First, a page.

Defining YOUR Studio’s Business, measuring YOUR Success!

Why do you charge what you charge?  Some studios take all costs and times that number by their secret number, while many just find out what other studios in their area are charging and charge that.  What if the other photographer that you based your prices on has a father that owns the building their studio is in, while you must pay $2.50 a square foot?  Wouldn’t that make a difference in what you need to charge? What if the guy that you are setting your prices to match has a wife with a great job, so it isn’t all that important that his studio generate a healthy profit, he likes photography and has cheap prices to stay busy, while his wife makes their living, might you find it hard to pay the rent charging the same price and needing living expenses?

How do you sell what  you sell?  Do you sell the way you do because Jim, Bob or Sue sells that way?  Did you hear at a conference or seminar that the speaker and other speakers have adopted this particular method so it must be true?  Do you experiment to see if what you are learning actual is working better or worse than other methods?  I have always shown a client their images right after the session is over.  We do this for many “business reasons”.  People come from very long distances to our studio, people are more excited when they view their portraits, people buy more when they are excited, it is the most effective way to view for our studio.

I listened to all the speakers talk about slide-shows and viewing appointments a week after the session day.  We tried this, it sucked (at least for us!).  My time (actually my employee’s time)  invested went way up and then we had all the problems associated with getting people into the first appointment a second time for the viewing appointment.  We use prepayed sessions to reduce no-shows to the appointments, what do you do when someone does a no-show at a sales appointment, charge them?  I found that my sales went down with a viewing a week after the session because the excitement that exists right after the session was gone.  I found the profit really went down when you figured in the added time, the number of people who it took two and three appointments to finally get into viewing, as well as the number of people who simply never returned.  In our clients eye’s is seemed like the experience was over and now all that was left was the pain that someone imagines when looking forward to being sold something!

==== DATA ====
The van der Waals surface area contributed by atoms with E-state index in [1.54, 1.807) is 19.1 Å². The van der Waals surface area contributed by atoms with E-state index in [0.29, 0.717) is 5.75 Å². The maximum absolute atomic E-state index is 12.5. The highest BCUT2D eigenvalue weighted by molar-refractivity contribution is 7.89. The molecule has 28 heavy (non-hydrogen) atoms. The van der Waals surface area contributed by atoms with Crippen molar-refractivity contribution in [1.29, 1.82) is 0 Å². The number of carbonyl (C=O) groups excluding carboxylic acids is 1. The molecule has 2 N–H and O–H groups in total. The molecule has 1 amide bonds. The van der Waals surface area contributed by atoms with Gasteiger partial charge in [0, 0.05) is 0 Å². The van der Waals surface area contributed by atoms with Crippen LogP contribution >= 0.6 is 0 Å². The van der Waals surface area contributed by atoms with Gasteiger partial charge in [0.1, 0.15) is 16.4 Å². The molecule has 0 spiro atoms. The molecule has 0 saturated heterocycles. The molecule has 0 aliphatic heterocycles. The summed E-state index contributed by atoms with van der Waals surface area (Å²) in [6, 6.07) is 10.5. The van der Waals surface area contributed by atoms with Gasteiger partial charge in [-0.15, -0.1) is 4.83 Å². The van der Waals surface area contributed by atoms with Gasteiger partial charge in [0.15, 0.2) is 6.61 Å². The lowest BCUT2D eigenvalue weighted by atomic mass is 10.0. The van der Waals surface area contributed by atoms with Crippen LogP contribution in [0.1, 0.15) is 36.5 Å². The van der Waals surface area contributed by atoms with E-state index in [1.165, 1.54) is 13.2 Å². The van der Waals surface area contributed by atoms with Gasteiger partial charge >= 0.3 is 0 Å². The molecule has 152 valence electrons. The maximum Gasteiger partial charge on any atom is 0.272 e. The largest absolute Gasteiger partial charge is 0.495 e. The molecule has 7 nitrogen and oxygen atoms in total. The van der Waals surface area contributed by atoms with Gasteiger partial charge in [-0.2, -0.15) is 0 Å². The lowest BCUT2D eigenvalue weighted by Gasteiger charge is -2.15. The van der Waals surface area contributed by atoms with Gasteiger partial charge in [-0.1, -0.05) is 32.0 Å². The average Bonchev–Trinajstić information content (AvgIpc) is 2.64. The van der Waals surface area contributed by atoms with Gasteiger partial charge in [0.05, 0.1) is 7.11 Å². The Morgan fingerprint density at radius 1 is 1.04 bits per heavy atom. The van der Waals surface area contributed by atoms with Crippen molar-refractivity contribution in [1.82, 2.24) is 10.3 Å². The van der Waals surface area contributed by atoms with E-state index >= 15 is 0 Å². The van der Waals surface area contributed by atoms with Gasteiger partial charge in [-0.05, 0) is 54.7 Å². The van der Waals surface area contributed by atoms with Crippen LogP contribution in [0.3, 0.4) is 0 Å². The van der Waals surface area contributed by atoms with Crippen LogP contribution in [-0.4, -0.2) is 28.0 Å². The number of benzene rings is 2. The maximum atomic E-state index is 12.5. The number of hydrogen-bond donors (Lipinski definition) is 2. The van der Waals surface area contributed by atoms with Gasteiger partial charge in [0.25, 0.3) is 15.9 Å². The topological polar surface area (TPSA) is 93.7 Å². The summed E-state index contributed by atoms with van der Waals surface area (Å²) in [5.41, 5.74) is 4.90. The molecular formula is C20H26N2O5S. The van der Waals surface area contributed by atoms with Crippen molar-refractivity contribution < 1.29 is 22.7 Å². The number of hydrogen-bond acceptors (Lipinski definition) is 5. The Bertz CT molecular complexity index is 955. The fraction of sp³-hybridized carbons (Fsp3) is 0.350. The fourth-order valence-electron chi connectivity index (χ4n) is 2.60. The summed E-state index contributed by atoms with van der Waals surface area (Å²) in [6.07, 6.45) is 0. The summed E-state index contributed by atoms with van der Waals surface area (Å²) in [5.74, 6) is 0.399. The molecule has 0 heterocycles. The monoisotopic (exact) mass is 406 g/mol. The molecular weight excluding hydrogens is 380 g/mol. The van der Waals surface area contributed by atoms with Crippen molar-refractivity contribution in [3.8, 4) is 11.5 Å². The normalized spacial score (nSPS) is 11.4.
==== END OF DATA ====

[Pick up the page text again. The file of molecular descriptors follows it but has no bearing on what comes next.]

I don’t won’t to sell like I do specifically, I don’t want you sell like the guy at the seminar, I want you to find a way to run your business that works for your clients, in your area, in your studio.  No one can tell you how to sell in your studio anymore than what to charge, because you have to base how you set your prices and sell your product by what gets you the best results.  The one thing I see is that the more successful speakers are, the “smarter” they think they are, but unless they are going to pay your bills for you if their ideas don’t pan out, what you are teaching are theories, theories that you must test out before you take the leap!

You have to know how much your studio costs to operate each day you are open and each of the hours of your work day.  Simply take all your expenses, payroll, rent, marketing, utilities, everything.  Divide that number by the number of hours per week you are open.  This will give you the cost per hour of your business.  The next step is to calculate your sales per hour.  Same process, total sales per month, divided by the hours you are open.  Your Sales per hour had better be more than the cost of running your studio per hour or you might need to make some adjustments, QUICK.

If you have never done this, you will be scared to death, which is good.  When you find how much you must sell each hour, it tends to put things into perspective.  The first thing you realize is that you can generate a whole lot more money with camera in your hands than sitting in front of a computer editing images or making slide-shows.  If your numbers don’t work you have to adjust the three basic variables that determine your final profit, increase the price you charge, increase the volume of work you do and/or reduce the time you invest with client/the cost.    Many photographers talk about prices like you can raise them indefinitely, but reality, to be competitive in the real world you have to balance these 3 factors.  Slightly increase prices, increase the volume of your work by reducing the time you personally put into each session, thereby reducing the costs and increasing volume.  As you work through these numbers hire a good accountant to help you understand the areas of greatest confusion. Unless you understand your prices and profit, you will never understand your business’ success or failure.

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~ by jeffsmithbooks on March 1, 2010.

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